With no small amount of assistance from Steve Delamarter of George Fox University and the Ethiopian Manuscript Imaging Project (EMIP), a set of about thirty Ethiopian manuscripts have begun to receive enhanced cataloging in the Yale Library online catalog. Any errors or omissions are strictly my own. To find them, simply point your browser to Yale’s Quicksearch (http://search.library.yale.edu), and perform a call number search for the terms ‘ethiopic’ and ‘beinecke’. You should have a result set of the thirty-three manuscripts covered by this project, a little out of order, and with a couple of minor gaps in the numbering sequence. Some of these date to as early as the 17th century; included are a computus and a synaxarium. Full digitization has not yet been undertaken for this set, although you can find in the Beinecke’s digital collections images of the cases of Ethiopic MSS 5, 29 and 30, and imagery of Ethiopic MSS 28, a scroll, the text of which has been digitized.
እኔ ደግሞ ከዚህ ጠዋት ከኢትዮጵያ ቡና ጽዋ ነበረው. እኔ ቀስ የአማርኛ ቋንቋ የበለጠ በመማር ነኝ. እኔ መዝግቦ ለማሻሻል እፈልጋለሁ. ይህን ለመረዳት አስቸጋሪ ነው. እኔ ጥረት ይበልጥ ውጤታማ እንዲሆን አደርጋለሁ.
We now have a copy of the Universal Declaration of Human Rights typed in the newly invented Adlam script of the Fula people; this was generously produced and provided by Boubacar Diallo of Grand Dakar, Senegal: UDHR Adlam Pulaar. Enjoy!
It was a pleasure to attend the Africana Librarians Council meeting in Evanston last week, hosted by the Herskovits Library at Northwestern University. Pippa Skotnes was a featured speaker; some of her unique work can be seen here: http://www.cca.uct.ac.za/people/pippa-skotnes/. Souleymane Bachir Diagne also gave a lecture after the conference that some of us were able to attend. We were treated to a tour of the Center for Research Libraries and discussed microfilming newspapers from Malawi and Ethiopia. Dinner on Thursday night was hosted by Shoshanah Seidman. It was nice to see the John Hunwick collection getting processed at the Herskovits. All around, a thought-provoking experience, culminating with a dinner at the Ethiopian Diamond II in Rogers Park. Thanks to our colleagues Esmeralda Kale, David Easterbrook, Marcia Tiede, Gene Kannenberg, Jr., Shoshanah, Paul Burley, Shelley Morrison, Florence Mugambi, Judy Eckoff Alspach, Bethany Bates, and James Simon for hosting.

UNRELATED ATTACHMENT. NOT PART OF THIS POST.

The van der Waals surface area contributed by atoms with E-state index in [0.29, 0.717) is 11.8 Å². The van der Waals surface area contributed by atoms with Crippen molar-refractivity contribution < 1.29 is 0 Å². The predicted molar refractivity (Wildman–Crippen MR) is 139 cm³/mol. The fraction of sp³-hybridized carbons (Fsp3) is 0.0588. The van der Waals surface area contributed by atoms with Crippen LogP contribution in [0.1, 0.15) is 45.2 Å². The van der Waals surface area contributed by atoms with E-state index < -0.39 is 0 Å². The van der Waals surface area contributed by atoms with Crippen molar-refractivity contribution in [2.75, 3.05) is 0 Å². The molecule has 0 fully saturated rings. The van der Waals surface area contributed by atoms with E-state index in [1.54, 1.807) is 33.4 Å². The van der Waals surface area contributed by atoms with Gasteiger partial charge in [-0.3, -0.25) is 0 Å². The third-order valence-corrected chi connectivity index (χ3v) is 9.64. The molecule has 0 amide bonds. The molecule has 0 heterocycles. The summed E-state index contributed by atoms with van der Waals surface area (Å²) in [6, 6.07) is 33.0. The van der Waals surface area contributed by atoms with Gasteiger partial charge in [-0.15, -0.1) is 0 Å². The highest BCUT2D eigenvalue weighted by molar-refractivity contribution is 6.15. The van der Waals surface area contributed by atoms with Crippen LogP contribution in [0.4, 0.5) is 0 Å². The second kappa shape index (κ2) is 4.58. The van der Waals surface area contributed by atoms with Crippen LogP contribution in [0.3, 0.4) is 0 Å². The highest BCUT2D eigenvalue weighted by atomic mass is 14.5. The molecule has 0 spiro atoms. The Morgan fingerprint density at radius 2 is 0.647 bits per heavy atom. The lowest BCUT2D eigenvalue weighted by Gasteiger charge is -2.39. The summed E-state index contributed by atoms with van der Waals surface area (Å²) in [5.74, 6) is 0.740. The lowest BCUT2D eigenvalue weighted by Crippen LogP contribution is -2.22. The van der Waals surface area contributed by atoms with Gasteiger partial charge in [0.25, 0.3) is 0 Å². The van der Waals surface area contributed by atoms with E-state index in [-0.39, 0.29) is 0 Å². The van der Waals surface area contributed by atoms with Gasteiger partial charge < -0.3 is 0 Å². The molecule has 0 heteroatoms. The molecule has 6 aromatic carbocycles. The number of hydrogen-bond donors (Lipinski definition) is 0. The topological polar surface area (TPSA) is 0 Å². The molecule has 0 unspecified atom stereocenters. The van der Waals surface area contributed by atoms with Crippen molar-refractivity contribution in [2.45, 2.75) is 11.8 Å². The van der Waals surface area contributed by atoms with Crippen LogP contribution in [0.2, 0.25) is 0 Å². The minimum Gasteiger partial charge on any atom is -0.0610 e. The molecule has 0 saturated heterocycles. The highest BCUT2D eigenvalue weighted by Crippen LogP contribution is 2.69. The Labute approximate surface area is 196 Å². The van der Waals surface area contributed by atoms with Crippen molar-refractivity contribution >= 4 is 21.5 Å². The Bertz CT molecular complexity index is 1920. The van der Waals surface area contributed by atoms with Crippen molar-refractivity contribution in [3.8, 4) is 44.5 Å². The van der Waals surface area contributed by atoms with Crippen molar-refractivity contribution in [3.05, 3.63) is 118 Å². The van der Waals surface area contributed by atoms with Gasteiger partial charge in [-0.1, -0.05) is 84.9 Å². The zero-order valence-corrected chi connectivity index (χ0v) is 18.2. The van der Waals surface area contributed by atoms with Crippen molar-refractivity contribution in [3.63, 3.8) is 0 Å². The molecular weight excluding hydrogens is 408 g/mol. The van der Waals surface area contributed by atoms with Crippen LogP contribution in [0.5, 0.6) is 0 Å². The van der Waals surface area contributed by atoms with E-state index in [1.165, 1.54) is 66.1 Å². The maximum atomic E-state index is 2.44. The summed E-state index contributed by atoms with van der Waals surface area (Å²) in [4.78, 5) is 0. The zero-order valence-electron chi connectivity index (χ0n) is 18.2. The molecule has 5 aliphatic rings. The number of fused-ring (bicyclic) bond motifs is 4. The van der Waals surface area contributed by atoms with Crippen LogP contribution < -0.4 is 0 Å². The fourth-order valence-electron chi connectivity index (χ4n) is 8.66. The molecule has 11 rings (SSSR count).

Yale Library was host to a talk by Dr. Fallou Ngom of Boston University last Thursday. The talk was well-attended, and co-sponsored by the Standing Committee on Professional Awareness, the Yale African Students Association, and the Yale Muslim Students Association. Dr. Ngom touched on many aspects of the use of Ajami, or modified Arabic script, as it relates to African languages as diverse as Afrikaans, Malagasy, Hausa, and Wolof. He covered material found in his book, published by Oxford University Press, “Muslims Beyond the Arab World”.
There were three manuscripts of particular interest that he brought up; one in Wolof and two written in Mandinka. The Wolof poem is from a period between 1912 and 1927, by Mbaye Diakhaté, entitled “In the Name of Your Quills and Ink”, found in the British Library’s Endangered Archives collection 334. Dr. Ngom played an audio recording of the poem and provided a full transcription. One of the Mandinka manuscripts dates to the 1940’s and is a curse against Hitler, rendered as “Ikleer”–something like “إکلںڔ”, although my rendering of this here is only a rough attempt. The actual image from the text is:
Another Mandinka manuscript turned up on a search of the Harvard catalog; it’s not covered in Dr. Ngom’s book but it is apparently an incantation that dates to 1789.
Many interesting questions were posed afterward, including one about the need for a romanization table to process these texts, and one about the prevalence of Koranic schools relative to public schools teaching in French in regions of Senegal and Mali.